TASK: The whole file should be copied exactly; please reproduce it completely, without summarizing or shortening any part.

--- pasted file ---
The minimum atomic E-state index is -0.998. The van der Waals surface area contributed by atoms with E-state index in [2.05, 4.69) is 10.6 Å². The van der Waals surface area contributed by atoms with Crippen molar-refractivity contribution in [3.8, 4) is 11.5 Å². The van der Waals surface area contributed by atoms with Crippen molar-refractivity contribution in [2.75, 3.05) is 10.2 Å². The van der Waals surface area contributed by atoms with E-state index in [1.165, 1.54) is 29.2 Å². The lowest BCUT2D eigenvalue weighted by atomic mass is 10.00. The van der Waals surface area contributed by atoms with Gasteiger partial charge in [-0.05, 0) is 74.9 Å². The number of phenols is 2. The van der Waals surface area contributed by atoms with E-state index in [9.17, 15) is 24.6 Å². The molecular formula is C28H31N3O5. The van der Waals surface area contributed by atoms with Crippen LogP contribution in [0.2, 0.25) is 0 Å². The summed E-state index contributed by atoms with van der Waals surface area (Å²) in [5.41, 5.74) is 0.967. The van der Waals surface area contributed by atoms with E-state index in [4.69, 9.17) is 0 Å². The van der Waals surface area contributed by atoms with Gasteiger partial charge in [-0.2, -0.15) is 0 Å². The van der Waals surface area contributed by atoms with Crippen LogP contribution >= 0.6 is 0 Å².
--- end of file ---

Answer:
The minimum atomic E-state index is -0.998. The van der Waals surface area contributed by atoms with E-state index in [2.05, 4.69) is 10.6 Å². The van der Waals surface area contributed by atoms with Crippen molar-refractivity contribution in [3.8, 4) is 11.5 Å². The van der Waals surface area contributed by atoms with Crippen molar-refractivity contribution in [2.75, 3.05) is 10.2 Å². The van der Waals surface area contributed by atoms with E-state index in [1.165, 1.54) is 29.2 Å². The lowest BCUT2D eigenvalue weighted by atomic mass is 10.00. The van der Waals surface area contributed by atoms with Gasteiger partial charge in [-0.05, 0) is 74.9 Å². The number of phenols is 2. The van der Waals surface area contributed by atoms with E-state index in [9.17, 15) is 24.6 Å². The molecular formula is C28H31N3O5. The van der Waals surface area contributed by atoms with Crippen LogP contribution in [0.2, 0.25) is 0 Å². The summed E-state index contributed by atoms with van der Waals surface area (Å²) in [5.41, 5.74) is 0.967. The van der Waals surface area contributed by atoms with E-state index in [4.69, 9.17) is 0 Å². The van der Waals surface area contributed by atoms with Gasteiger partial charge in [-0.2, -0.15) is 0 Å². The van der Waals surface area contributed by atoms with Crippen LogP contribution >= 0.6 is 0 Å².